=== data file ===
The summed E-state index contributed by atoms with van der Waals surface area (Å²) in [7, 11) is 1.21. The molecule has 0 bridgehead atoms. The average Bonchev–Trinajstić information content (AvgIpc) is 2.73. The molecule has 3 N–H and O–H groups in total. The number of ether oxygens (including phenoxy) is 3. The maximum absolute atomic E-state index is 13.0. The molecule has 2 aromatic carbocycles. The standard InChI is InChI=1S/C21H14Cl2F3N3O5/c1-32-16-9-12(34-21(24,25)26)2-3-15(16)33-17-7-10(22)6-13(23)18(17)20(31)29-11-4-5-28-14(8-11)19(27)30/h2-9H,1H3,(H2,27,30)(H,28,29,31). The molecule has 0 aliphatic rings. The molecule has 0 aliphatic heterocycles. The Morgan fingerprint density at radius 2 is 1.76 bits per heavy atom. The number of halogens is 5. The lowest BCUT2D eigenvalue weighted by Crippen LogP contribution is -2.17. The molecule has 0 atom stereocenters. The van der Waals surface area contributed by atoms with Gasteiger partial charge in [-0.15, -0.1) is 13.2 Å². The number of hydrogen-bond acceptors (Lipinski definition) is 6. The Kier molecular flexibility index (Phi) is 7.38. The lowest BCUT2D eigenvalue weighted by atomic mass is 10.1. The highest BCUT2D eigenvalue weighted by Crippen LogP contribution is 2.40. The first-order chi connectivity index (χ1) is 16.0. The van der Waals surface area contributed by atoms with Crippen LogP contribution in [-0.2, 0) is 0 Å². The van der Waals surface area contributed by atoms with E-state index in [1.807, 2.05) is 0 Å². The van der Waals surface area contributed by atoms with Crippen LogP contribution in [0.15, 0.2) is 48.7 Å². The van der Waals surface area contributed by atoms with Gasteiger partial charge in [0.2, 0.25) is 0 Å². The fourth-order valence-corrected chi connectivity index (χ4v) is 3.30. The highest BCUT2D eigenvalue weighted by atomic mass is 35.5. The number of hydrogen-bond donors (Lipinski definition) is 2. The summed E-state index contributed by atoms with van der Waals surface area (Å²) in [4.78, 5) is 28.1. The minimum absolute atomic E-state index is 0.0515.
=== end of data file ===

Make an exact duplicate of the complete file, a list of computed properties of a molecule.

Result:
The summed E-state index contributed by atoms with van der Waals surface area (Å²) in [7, 11) is 1.21. The molecule has 0 bridgehead atoms. The average Bonchev–Trinajstić information content (AvgIpc) is 2.73. The molecule has 3 N–H and O–H groups in total. The number of ether oxygens (including phenoxy) is 3. The maximum absolute atomic E-state index is 13.0. The molecule has 2 aromatic carbocycles. The standard InChI is InChI=1S/C21H14Cl2F3N3O5/c1-32-16-9-12(34-21(24,25)26)2-3-15(16)33-17-7-10(22)6-13(23)18(17)20(31)29-11-4-5-28-14(8-11)19(27)30/h2-9H,1H3,(H2,27,30)(H,28,29,31). The molecule has 0 aliphatic rings. The molecule has 0 aliphatic heterocycles. The Morgan fingerprint density at radius 2 is 1.76 bits per heavy atom. The number of halogens is 5. The lowest BCUT2D eigenvalue weighted by Crippen LogP contribution is -2.17. The molecule has 0 atom stereocenters. The van der Waals surface area contributed by atoms with Gasteiger partial charge in [-0.15, -0.1) is 13.2 Å². The number of hydrogen-bond acceptors (Lipinski definition) is 6. The Kier molecular flexibility index (Phi) is 7.38. The lowest BCUT2D eigenvalue weighted by atomic mass is 10.1. The highest BCUT2D eigenvalue weighted by Crippen LogP contribution is 2.40. The first-order chi connectivity index (χ1) is 16.0. The van der Waals surface area contributed by atoms with Crippen LogP contribution in [-0.2, 0) is 0 Å². The van der Waals surface area contributed by atoms with E-state index in [1.807, 2.05) is 0 Å². The van der Waals surface area contributed by atoms with Crippen LogP contribution in [0.15, 0.2) is 48.7 Å². The van der Waals surface area contributed by atoms with Gasteiger partial charge in [0.2, 0.25) is 0 Å². The fourth-order valence-corrected chi connectivity index (χ4v) is 3.30. The highest BCUT2D eigenvalue weighted by atomic mass is 35.5. The number of hydrogen-bond donors (Lipinski definition) is 2. The summed E-state index contributed by atoms with van der Waals surface area (Å²) in [4.78, 5) is 28.1. The minimum absolute atomic E-state index is 0.0515.